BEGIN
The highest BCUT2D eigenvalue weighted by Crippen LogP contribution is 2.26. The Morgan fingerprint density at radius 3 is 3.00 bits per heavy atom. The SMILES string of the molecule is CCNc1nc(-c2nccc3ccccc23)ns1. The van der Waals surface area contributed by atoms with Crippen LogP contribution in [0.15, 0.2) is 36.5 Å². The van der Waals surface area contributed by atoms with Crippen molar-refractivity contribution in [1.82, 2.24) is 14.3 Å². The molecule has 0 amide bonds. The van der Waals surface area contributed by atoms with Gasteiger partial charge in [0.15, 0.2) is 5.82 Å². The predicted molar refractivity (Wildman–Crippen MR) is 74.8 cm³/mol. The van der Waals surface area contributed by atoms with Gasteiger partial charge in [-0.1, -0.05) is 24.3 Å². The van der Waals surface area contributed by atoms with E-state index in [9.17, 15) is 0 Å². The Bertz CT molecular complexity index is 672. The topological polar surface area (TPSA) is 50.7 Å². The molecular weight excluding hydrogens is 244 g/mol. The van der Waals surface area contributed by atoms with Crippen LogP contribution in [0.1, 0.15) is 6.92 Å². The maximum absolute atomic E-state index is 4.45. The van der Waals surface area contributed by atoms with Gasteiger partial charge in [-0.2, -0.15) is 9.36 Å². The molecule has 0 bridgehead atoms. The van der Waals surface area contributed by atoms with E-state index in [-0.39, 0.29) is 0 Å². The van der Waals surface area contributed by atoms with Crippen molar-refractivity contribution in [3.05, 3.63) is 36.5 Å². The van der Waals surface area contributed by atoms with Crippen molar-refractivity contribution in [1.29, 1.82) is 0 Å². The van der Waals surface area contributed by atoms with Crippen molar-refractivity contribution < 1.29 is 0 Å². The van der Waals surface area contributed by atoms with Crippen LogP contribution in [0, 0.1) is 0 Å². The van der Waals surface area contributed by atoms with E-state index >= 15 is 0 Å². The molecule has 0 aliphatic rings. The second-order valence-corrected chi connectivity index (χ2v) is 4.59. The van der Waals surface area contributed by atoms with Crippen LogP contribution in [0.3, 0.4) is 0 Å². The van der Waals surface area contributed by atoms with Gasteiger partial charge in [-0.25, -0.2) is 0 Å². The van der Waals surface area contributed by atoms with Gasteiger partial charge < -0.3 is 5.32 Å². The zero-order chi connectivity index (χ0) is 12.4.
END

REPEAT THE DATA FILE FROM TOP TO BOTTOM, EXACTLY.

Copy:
The highest BCUT2D eigenvalue weighted by Crippen LogP contribution is 2.26. The Morgan fingerprint density at radius 3 is 3.00 bits per heavy atom. The SMILES string of the molecule is CCNc1nc(-c2nccc3ccccc23)ns1. The van der Waals surface area contributed by atoms with Crippen LogP contribution in [0.15, 0.2) is 36.5 Å². The van der Waals surface area contributed by atoms with Crippen molar-refractivity contribution in [1.82, 2.24) is 14.3 Å². The molecule has 0 amide bonds. The van der Waals surface area contributed by atoms with Gasteiger partial charge in [0.15, 0.2) is 5.82 Å². The predicted molar refractivity (Wildman–Crippen MR) is 74.8 cm³/mol. The van der Waals surface area contributed by atoms with Gasteiger partial charge in [-0.1, -0.05) is 24.3 Å². The van der Waals surface area contributed by atoms with E-state index in [9.17, 15) is 0 Å². The Bertz CT molecular complexity index is 672. The topological polar surface area (TPSA) is 50.7 Å². The molecular weight excluding hydrogens is 244 g/mol. The van der Waals surface area contributed by atoms with Crippen LogP contribution in [0.1, 0.15) is 6.92 Å². The maximum absolute atomic E-state index is 4.45. The van der Waals surface area contributed by atoms with Gasteiger partial charge in [-0.2, -0.15) is 9.36 Å². The molecule has 0 bridgehead atoms. The van der Waals surface area contributed by atoms with E-state index in [-0.39, 0.29) is 0 Å². The van der Waals surface area contributed by atoms with Crippen molar-refractivity contribution in [3.05, 3.63) is 36.5 Å². The van der Waals surface area contributed by atoms with Crippen molar-refractivity contribution in [1.29, 1.82) is 0 Å². The van der Waals surface area contributed by atoms with Crippen molar-refractivity contribution < 1.29 is 0 Å². The van der Waals surface area contributed by atoms with Crippen LogP contribution in [0, 0.1) is 0 Å². The van der Waals surface area contributed by atoms with E-state index >= 15 is 0 Å². The molecule has 0 aliphatic rings. The second-order valence-corrected chi connectivity index (χ2v) is 4.59. The van der Waals surface area contributed by atoms with Crippen LogP contribution in [0.3, 0.4) is 0 Å². The van der Waals surface area contributed by atoms with Gasteiger partial charge in [-0.25, -0.2) is 0 Å². The van der Waals surface area contributed by atoms with Gasteiger partial charge < -0.3 is 5.32 Å². The zero-order chi connectivity index (χ0) is 12.4.